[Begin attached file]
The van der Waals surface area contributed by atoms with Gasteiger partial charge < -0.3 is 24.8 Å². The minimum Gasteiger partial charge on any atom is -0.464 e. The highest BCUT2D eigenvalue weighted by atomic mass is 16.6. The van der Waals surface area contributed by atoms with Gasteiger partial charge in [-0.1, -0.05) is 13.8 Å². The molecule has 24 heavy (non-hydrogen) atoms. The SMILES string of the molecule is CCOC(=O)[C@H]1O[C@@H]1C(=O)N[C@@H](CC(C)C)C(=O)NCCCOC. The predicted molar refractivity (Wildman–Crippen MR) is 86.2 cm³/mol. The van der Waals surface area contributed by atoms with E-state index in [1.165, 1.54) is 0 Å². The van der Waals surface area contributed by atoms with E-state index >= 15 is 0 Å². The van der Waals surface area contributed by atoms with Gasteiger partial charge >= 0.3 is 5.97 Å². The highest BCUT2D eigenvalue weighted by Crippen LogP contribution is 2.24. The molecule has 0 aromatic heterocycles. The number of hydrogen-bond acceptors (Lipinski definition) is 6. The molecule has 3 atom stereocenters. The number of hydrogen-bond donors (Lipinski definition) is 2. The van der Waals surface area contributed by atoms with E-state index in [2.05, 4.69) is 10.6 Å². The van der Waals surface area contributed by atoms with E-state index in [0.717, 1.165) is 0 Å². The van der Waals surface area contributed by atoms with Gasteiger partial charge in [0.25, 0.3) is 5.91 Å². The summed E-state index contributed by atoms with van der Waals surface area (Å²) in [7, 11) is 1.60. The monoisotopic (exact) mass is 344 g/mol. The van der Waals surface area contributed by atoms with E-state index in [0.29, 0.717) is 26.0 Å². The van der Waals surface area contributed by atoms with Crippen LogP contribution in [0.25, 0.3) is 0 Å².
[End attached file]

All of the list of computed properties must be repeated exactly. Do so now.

The van der Waals surface area contributed by atoms with Gasteiger partial charge < -0.3 is 24.8 Å². The minimum Gasteiger partial charge on any atom is -0.464 e. The highest BCUT2D eigenvalue weighted by atomic mass is 16.6. The van der Waals surface area contributed by atoms with Gasteiger partial charge in [-0.1, -0.05) is 13.8 Å². The molecule has 24 heavy (non-hydrogen) atoms. The SMILES string of the molecule is CCOC(=O)[C@H]1O[C@@H]1C(=O)N[C@@H](CC(C)C)C(=O)NCCCOC. The predicted molar refractivity (Wildman–Crippen MR) is 86.2 cm³/mol. The van der Waals surface area contributed by atoms with E-state index in [1.165, 1.54) is 0 Å². The van der Waals surface area contributed by atoms with E-state index >= 15 is 0 Å². The van der Waals surface area contributed by atoms with Gasteiger partial charge >= 0.3 is 5.97 Å². The highest BCUT2D eigenvalue weighted by Crippen LogP contribution is 2.24. The molecule has 0 aromatic heterocycles. The number of hydrogen-bond acceptors (Lipinski definition) is 6. The molecule has 3 atom stereocenters. The number of hydrogen-bond donors (Lipinski definition) is 2. The van der Waals surface area contributed by atoms with E-state index in [2.05, 4.69) is 10.6 Å². The van der Waals surface area contributed by atoms with E-state index in [0.717, 1.165) is 0 Å². The van der Waals surface area contributed by atoms with Gasteiger partial charge in [0.25, 0.3) is 5.91 Å². The summed E-state index contributed by atoms with van der Waals surface area (Å²) in [7, 11) is 1.60. The monoisotopic (exact) mass is 344 g/mol. The van der Waals surface area contributed by atoms with E-state index in [0.29, 0.717) is 26.0 Å². The van der Waals surface area contributed by atoms with Crippen LogP contribution in [0.25, 0.3) is 0 Å².